Making sure your money is working hard for you is an important skill if you want to be in good financial health. While it might be easier to keep all your money in the same accounts (“set and forget”) in every case, such a policy could result in you potentially missing out on hundreds, if not thousands, of dollars. With interest rates rising, it’s a good idea to look at where your money is stored and make sure you’re getting the best possible deal.
Why are interest rates on savings accounts rising?
Savings rates vary for a variety of reasons, but many banks tie the rates they charge on loans and the rates they pay on savings accounts to the Fed Funds Rate, which is controlled by the US Federal Reserve. As the fed funds rate rises, this is causing many banks to also increase the interest they pay on savings accounts. The target for the federal funds rate is up 3% year-to-date.
What is the best savings rate?
Savings rates at various banks and financial institutions are constantly changing. Not only are banks updated when the Federal Reserve updates the Fed Funds Rate, they can update their savings rates at any time for promotions or other reasons. Mint tracks savings rates, so check this out to see what types of rates are available to you. In October 2022, it’s not uncommon for savings accounts to pay 2% to 3% or even more.
What are you doing with your money now?
It’s important to understand how rising interest rates affect you and where you should invest your money. If you have your money in a checking or savings account with an interest rate close to zero, you might want to consider opening a new account with a higher interest rate. You might even be able to get a welcome bonus when you open a new bank account.
Here are a few more ideas on what to do with your money:
pay off debts
If you have high-interest consumer debt, paying it off may be the best financial move for you. While it makes sense to keep some money in an emergency fund, it might not make sense to put money in a savings account that earns 3% while paying 20% on a credit card balance. Instead, it may make sense to put some of your extra money toward paying down your debt.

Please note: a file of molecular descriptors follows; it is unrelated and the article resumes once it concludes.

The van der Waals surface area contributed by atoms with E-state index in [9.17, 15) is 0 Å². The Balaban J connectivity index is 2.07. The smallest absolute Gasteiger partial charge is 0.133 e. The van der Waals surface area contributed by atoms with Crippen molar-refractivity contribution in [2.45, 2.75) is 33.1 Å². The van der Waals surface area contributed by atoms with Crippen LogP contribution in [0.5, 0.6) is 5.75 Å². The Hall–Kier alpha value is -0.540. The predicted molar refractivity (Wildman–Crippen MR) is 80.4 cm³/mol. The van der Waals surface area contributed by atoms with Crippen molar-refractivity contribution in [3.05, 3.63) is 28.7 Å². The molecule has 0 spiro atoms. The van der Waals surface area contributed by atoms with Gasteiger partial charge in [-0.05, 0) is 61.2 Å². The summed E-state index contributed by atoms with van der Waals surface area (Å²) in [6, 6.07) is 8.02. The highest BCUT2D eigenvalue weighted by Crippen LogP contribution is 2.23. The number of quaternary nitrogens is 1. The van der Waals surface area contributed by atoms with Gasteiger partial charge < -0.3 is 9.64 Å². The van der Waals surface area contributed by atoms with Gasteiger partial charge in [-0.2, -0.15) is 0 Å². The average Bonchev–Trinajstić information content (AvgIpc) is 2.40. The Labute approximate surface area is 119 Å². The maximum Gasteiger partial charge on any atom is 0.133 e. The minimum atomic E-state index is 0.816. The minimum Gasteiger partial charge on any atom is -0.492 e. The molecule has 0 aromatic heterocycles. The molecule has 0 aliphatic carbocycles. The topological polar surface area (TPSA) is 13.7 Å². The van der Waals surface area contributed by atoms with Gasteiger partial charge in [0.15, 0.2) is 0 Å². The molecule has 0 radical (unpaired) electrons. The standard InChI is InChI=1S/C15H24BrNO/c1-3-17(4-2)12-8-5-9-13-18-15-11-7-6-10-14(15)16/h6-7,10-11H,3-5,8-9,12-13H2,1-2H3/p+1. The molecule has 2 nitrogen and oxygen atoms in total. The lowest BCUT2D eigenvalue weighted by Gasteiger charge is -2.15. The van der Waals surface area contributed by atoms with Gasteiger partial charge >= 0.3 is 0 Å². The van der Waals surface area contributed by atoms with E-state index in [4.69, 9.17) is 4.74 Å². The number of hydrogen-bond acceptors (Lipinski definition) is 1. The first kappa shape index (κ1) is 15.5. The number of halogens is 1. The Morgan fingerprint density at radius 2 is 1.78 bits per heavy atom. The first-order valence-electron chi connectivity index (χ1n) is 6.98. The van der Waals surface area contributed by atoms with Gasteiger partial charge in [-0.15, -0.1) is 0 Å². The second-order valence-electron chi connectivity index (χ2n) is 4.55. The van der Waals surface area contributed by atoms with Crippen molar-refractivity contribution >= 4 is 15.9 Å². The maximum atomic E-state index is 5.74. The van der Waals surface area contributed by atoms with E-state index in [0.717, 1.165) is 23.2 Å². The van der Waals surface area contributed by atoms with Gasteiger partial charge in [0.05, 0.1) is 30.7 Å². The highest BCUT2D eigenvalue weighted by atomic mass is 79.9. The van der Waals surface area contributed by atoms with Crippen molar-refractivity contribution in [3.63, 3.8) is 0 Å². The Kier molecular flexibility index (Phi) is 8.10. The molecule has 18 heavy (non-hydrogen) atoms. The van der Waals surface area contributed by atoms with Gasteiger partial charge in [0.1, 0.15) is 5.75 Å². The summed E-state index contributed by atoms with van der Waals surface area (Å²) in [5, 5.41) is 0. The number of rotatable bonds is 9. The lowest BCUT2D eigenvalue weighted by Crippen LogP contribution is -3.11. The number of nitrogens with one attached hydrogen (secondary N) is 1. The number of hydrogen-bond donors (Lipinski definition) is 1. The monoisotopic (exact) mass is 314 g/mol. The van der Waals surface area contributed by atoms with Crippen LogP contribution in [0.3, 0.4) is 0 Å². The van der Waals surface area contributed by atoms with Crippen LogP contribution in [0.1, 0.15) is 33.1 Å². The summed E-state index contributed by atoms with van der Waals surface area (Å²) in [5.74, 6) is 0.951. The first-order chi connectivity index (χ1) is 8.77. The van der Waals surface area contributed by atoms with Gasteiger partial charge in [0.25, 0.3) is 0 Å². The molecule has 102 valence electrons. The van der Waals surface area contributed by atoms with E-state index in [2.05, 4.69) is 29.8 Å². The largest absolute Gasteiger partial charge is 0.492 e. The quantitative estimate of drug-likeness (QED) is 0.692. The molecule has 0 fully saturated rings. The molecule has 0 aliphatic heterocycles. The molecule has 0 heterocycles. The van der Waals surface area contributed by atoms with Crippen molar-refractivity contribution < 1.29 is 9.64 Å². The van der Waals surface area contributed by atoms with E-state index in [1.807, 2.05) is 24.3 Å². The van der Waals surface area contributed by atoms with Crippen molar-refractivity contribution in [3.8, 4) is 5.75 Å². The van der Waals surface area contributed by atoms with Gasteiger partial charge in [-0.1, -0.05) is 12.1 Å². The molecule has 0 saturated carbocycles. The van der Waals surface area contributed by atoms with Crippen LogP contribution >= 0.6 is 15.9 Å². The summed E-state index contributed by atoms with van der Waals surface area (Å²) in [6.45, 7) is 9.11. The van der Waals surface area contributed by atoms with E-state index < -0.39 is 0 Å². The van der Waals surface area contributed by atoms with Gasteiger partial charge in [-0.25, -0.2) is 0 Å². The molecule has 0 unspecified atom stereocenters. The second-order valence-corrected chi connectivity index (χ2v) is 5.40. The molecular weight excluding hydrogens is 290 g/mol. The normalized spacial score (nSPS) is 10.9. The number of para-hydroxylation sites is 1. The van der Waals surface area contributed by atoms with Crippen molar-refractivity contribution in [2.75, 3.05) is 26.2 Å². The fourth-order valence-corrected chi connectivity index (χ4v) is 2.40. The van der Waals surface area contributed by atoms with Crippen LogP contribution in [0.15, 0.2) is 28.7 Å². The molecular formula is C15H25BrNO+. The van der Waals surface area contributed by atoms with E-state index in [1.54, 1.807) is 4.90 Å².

Open Certificate of Deposit (CD).
Like savings accounts, interest rates on certificates of deposit (CDs) have increased since the beginning of the year. The disadvantage of a CD is that you cannot access your funds until the end of the term without penalty. If you’re not sure what interest rates might be in months or years to come, you should be careful not to invest too much money in CDs. Still, they can make a lot of sense in the right situation.
Consider Series I bonds
Another option to consider could be Series I bonds offered by the US Treasury. I Bonds are a type of savings bond that can protect you from inflation. When you buy an I-Bond, you earn both a fixed interest rate and an inflation-linked interest rate. Twice a year, the Treasury sets the inflation rate for the next six months. Currently, the interest rate is 9.62% for I-Bonds issued between May 1, 2022 and October 31, 2022.
You can purchase up to $10,000 per year in electronic I-Bonds per person, and you can also receive up to $5,000 in paper bonds as part of your tax return. You can also give Bonds away or purchase additional I Bonds for your children. Buying bonds can be a good way to diversify your holdings, but you must buy before October 28 to ensure your bond earns the 9.62% interest rate. Otherwise, for the next six months, you will earn the interest rate announced in November 2022. An important note about I-Bonds is that you must keep your money in the bond for at least 12 months, and you’ll lose 3 months of interest if you cash out before 5 years is up.
The final result
With interest rates rising, it’s important to constantly monitor where you’re storing your extra money. If you still have a significant amount of savings in an account that is earning a near-zero interest rate, you might want to look around and find a better place to keep your money. Paying off debt, buying a CD, or buying Series I Bonds may be better options for you — so explore your options, do your research, and make the best decision for your unique financial situation.
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